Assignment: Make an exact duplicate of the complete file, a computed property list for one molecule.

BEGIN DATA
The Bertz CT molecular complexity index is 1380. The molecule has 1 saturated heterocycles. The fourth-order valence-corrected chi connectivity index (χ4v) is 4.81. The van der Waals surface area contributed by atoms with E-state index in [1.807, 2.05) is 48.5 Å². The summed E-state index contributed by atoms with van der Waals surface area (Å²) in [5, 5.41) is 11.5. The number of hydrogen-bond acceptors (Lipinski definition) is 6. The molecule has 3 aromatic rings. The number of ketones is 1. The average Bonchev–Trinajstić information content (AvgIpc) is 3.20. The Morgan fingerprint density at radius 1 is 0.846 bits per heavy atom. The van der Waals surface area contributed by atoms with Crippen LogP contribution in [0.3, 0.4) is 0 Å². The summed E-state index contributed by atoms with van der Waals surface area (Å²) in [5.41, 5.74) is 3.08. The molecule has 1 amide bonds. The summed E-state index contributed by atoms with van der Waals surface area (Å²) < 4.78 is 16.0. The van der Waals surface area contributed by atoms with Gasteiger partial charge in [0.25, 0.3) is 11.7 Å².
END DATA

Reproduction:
The Bertz CT molecular complexity index is 1380. The molecule has 1 saturated heterocycles. The fourth-order valence-corrected chi connectivity index (χ4v) is 4.81. The van der Waals surface area contributed by atoms with E-state index in [1.807, 2.05) is 48.5 Å². The summed E-state index contributed by atoms with van der Waals surface area (Å²) in [5, 5.41) is 11.5. The number of hydrogen-bond acceptors (Lipinski definition) is 6. The molecule has 3 aromatic rings. The number of ketones is 1. The average Bonchev–Trinajstić information content (AvgIpc) is 3.20. The Morgan fingerprint density at radius 1 is 0.846 bits per heavy atom. The van der Waals surface area contributed by atoms with Crippen LogP contribution in [0.3, 0.4) is 0 Å². The summed E-state index contributed by atoms with van der Waals surface area (Å²) in [5.41, 5.74) is 3.08. The molecule has 1 amide bonds. The summed E-state index contributed by atoms with van der Waals surface area (Å²) < 4.78 is 16.0. The van der Waals surface area contributed by atoms with Gasteiger partial charge in [0.25, 0.3) is 11.7 Å².